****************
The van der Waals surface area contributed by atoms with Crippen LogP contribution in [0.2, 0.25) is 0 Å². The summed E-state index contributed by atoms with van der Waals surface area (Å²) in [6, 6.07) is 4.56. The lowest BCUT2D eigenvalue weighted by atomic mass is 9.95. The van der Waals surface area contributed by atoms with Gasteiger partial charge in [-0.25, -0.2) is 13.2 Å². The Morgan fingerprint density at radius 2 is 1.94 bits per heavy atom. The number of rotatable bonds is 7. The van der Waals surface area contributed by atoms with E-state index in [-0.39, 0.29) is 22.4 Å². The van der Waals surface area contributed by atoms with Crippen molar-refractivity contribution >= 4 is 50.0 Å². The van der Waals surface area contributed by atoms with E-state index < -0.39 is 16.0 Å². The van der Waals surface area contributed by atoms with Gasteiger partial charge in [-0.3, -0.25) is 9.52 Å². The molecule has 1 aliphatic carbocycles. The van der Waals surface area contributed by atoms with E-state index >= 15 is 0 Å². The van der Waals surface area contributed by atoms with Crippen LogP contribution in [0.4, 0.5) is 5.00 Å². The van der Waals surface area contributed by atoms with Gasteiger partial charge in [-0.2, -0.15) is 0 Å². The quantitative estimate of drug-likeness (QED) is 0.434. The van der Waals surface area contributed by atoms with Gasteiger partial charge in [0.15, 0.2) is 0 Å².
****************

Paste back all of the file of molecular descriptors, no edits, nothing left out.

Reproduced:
The van der Waals surface area contributed by atoms with Crippen LogP contribution in [0.2, 0.25) is 0 Å². The summed E-state index contributed by atoms with van der Waals surface area (Å²) in [6, 6.07) is 4.56. The lowest BCUT2D eigenvalue weighted by atomic mass is 9.95. The van der Waals surface area contributed by atoms with Gasteiger partial charge in [-0.25, -0.2) is 13.2 Å². The Morgan fingerprint density at radius 2 is 1.94 bits per heavy atom. The number of rotatable bonds is 7. The van der Waals surface area contributed by atoms with E-state index in [-0.39, 0.29) is 22.4 Å². The van der Waals surface area contributed by atoms with Crippen molar-refractivity contribution >= 4 is 50.0 Å². The van der Waals surface area contributed by atoms with E-state index < -0.39 is 16.0 Å². The van der Waals surface area contributed by atoms with Gasteiger partial charge in [-0.3, -0.25) is 9.52 Å². The molecule has 1 aliphatic carbocycles. The van der Waals surface area contributed by atoms with E-state index >= 15 is 0 Å². The van der Waals surface area contributed by atoms with Crippen LogP contribution in [0.4, 0.5) is 5.00 Å². The van der Waals surface area contributed by atoms with Gasteiger partial charge in [-0.2, -0.15) is 0 Å². The quantitative estimate of drug-likeness (QED) is 0.434. The van der Waals surface area contributed by atoms with Gasteiger partial charge in [0.15, 0.2) is 0 Å².